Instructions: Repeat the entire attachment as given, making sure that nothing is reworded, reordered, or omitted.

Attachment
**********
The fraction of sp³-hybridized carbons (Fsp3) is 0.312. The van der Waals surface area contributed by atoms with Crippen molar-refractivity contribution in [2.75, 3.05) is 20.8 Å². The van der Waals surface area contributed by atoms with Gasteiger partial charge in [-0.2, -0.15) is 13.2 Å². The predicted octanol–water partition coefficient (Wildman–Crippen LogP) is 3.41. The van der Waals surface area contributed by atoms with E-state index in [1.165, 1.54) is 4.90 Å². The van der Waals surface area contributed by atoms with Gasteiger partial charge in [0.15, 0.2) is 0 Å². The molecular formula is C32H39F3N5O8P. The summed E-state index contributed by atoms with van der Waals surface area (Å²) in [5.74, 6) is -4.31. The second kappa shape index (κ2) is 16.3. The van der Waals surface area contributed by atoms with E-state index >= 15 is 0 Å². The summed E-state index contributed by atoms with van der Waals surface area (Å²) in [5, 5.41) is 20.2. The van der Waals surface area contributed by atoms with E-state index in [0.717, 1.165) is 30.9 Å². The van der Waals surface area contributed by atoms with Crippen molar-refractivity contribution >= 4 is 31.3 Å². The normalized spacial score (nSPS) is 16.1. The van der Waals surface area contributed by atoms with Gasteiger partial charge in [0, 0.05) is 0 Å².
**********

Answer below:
The fraction of sp³-hybridized carbons (Fsp3) is 0.312. The van der Waals surface area contributed by atoms with Crippen molar-refractivity contribution in [2.75, 3.05) is 20.8 Å². The van der Waals surface area contributed by atoms with Gasteiger partial charge in [-0.2, -0.15) is 13.2 Å². The predicted octanol–water partition coefficient (Wildman–Crippen LogP) is 3.41. The van der Waals surface area contributed by atoms with E-state index in [1.165, 1.54) is 4.90 Å². The van der Waals surface area contributed by atoms with Gasteiger partial charge in [0.15, 0.2) is 0 Å². The molecular formula is C32H39F3N5O8P. The summed E-state index contributed by atoms with van der Waals surface area (Å²) in [5.74, 6) is -4.31. The second kappa shape index (κ2) is 16.3. The van der Waals surface area contributed by atoms with E-state index >= 15 is 0 Å². The summed E-state index contributed by atoms with van der Waals surface area (Å²) in [5, 5.41) is 20.2. The van der Waals surface area contributed by atoms with E-state index in [0.717, 1.165) is 30.9 Å². The van der Waals surface area contributed by atoms with Crippen molar-refractivity contribution >= 4 is 31.3 Å². The normalized spacial score (nSPS) is 16.1. The van der Waals surface area contributed by atoms with Gasteiger partial charge in [0, 0.05) is 0 Å².